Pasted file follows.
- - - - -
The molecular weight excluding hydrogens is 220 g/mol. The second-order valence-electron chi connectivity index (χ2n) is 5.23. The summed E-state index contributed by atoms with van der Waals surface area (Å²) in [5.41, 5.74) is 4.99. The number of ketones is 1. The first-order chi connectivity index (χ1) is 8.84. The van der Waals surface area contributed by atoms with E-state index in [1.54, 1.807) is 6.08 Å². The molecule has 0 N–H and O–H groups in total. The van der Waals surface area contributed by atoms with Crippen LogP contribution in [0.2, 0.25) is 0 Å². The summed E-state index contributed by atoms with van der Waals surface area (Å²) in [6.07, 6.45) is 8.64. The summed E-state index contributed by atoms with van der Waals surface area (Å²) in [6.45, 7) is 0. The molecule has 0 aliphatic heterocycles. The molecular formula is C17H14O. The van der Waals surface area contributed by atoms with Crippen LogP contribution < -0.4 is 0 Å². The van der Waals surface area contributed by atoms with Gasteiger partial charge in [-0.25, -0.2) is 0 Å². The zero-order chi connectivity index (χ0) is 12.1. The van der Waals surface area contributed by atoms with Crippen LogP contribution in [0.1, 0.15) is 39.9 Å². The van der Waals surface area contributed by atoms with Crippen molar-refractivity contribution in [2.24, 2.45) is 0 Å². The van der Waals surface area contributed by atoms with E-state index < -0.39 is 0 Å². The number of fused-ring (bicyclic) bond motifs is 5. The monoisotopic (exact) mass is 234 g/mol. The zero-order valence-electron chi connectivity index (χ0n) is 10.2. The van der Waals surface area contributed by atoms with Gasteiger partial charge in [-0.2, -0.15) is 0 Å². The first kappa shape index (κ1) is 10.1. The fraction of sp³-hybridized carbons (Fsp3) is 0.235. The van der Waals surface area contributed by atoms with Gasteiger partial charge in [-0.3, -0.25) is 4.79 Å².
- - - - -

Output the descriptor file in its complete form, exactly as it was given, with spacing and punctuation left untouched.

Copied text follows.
The molecular weight excluding hydrogens is 220 g/mol. The second-order valence-electron chi connectivity index (χ2n) is 5.23. The summed E-state index contributed by atoms with van der Waals surface area (Å²) in [5.41, 5.74) is 4.99. The number of ketones is 1. The first-order chi connectivity index (χ1) is 8.84. The van der Waals surface area contributed by atoms with E-state index in [1.54, 1.807) is 6.08 Å². The molecule has 0 N–H and O–H groups in total. The van der Waals surface area contributed by atoms with Crippen LogP contribution in [0.2, 0.25) is 0 Å². The summed E-state index contributed by atoms with van der Waals surface area (Å²) in [6.07, 6.45) is 8.64. The summed E-state index contributed by atoms with van der Waals surface area (Å²) in [6.45, 7) is 0. The molecule has 0 aliphatic heterocycles. The molecular formula is C17H14O. The van der Waals surface area contributed by atoms with Crippen LogP contribution < -0.4 is 0 Å². The van der Waals surface area contributed by atoms with Gasteiger partial charge in [-0.25, -0.2) is 0 Å². The zero-order chi connectivity index (χ0) is 12.1. The van der Waals surface area contributed by atoms with Crippen LogP contribution in [0.1, 0.15) is 39.9 Å². The van der Waals surface area contributed by atoms with Crippen molar-refractivity contribution in [2.24, 2.45) is 0 Å². The van der Waals surface area contributed by atoms with E-state index < -0.39 is 0 Å². The number of fused-ring (bicyclic) bond motifs is 5. The monoisotopic (exact) mass is 234 g/mol. The zero-order valence-electron chi connectivity index (χ0n) is 10.2. The van der Waals surface area contributed by atoms with Gasteiger partial charge in [-0.2, -0.15) is 0 Å². The first kappa shape index (κ1) is 10.1. The fraction of sp³-hybridized carbons (Fsp3) is 0.235. The van der Waals surface area contributed by atoms with Gasteiger partial charge in [-0.3, -0.25) is 4.79 Å².